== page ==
Gold prices are inching higher
Gold prices are slightly rising as a result of investors buying gold as safe-haven against the sovereign debt in Europe, as there are concerns that it might spread to other economies which would weigh on growth levels.
Yesterday, gold inclined $6.10 or 0.49% to close at $1243.22 an ounce while the dollar lost strength six major currencies which are measured by the Dollar Index, declined to close at 85.73 while recording a high of 85.99 and a low of 85.40.
Among other precious metals; platinum is traded at $1563.50; palladium at $472.00; silver at $18.71; while, copper is at $299.00. Turning to commodity futures we see yesterday, S&P GSCI closed at 501.80 points recording a high of 502.21 points and a low of 496.88 points while RJ/CRB Commodity closed at 261.62 points recording a high of 261.71 points and a low of 259.72.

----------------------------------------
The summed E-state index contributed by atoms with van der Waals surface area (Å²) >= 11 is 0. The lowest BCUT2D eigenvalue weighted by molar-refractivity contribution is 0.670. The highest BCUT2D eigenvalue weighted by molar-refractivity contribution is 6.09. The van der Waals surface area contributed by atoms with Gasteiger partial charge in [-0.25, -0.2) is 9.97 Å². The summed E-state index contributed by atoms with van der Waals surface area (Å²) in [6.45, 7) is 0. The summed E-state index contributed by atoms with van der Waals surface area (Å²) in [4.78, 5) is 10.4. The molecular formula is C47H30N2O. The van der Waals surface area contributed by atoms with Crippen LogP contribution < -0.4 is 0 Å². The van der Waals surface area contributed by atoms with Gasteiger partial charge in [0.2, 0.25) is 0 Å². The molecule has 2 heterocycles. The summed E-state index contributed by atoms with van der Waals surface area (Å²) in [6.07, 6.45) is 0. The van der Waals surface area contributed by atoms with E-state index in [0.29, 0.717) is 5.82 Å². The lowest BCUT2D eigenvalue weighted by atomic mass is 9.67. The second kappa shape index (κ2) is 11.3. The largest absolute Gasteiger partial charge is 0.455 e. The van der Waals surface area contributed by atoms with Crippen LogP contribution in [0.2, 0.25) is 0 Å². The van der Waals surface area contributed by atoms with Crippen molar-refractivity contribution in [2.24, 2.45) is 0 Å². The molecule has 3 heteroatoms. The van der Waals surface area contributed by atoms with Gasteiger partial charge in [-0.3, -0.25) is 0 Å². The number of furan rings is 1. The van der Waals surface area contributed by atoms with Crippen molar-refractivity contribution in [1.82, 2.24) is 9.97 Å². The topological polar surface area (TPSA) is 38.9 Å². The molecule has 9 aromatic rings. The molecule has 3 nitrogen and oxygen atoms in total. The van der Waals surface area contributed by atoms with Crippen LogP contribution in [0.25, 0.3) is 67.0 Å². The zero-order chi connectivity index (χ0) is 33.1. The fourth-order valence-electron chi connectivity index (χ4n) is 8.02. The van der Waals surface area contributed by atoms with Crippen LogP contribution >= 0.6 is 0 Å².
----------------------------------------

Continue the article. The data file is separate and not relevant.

SPDR gold trust, the largest exchange-traded fund backed by bullion in the world, increased to post a record high of 1,316.18 metric tons. Gold was set in London on Thursday at $1236.25 per ounce inclining from $1233.25 per ounce during the AM fixing.
In addition, stocks in Asia declined as a result of the U.S. economy announcing weak company earnings projections, therefore hinting that conditions remain undermined in the world's biggest economy, and this scares investors from stock markets.
Turning to oil, we see that prices are declining, as a result of lower stock markets which usually give us a gauge of the economies health performance, and this meant that conditions are weak which meant crippled oil demand, causing investors to leave oil markets.
Currently, spot gold is trading at $1245.83 an ounce recording a high of $1246.85 an ounce and a low of $1240.95 an ounce.